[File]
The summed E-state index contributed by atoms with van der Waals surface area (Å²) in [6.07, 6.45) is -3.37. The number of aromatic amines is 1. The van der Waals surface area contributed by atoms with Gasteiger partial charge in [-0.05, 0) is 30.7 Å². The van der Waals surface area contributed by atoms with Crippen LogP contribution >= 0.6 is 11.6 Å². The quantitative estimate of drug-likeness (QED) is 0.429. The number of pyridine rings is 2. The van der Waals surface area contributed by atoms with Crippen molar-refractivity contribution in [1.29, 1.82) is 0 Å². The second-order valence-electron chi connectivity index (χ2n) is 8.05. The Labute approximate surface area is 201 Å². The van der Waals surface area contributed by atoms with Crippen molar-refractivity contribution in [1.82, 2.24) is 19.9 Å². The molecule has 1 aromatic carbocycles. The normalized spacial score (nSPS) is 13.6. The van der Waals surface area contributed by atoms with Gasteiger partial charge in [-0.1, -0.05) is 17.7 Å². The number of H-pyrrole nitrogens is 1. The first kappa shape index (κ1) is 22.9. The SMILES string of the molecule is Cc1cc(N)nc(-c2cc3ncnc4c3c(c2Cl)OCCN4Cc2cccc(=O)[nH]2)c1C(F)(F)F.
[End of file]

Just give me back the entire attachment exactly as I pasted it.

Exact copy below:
The summed E-state index contributed by atoms with van der Waals surface area (Å²) in [6.07, 6.45) is -3.37. The number of aromatic amines is 1. The van der Waals surface area contributed by atoms with Gasteiger partial charge in [-0.05, 0) is 30.7 Å². The van der Waals surface area contributed by atoms with Crippen LogP contribution >= 0.6 is 11.6 Å². The quantitative estimate of drug-likeness (QED) is 0.429. The number of pyridine rings is 2. The van der Waals surface area contributed by atoms with Crippen molar-refractivity contribution in [1.29, 1.82) is 0 Å². The second-order valence-electron chi connectivity index (χ2n) is 8.05. The Labute approximate surface area is 201 Å². The van der Waals surface area contributed by atoms with Crippen molar-refractivity contribution in [1.82, 2.24) is 19.9 Å². The molecule has 1 aromatic carbocycles. The normalized spacial score (nSPS) is 13.6. The van der Waals surface area contributed by atoms with Gasteiger partial charge in [-0.1, -0.05) is 17.7 Å². The number of H-pyrrole nitrogens is 1. The first kappa shape index (κ1) is 22.9. The SMILES string of the molecule is Cc1cc(N)nc(-c2cc3ncnc4c3c(c2Cl)OCCN4Cc2cccc(=O)[nH]2)c1C(F)(F)F.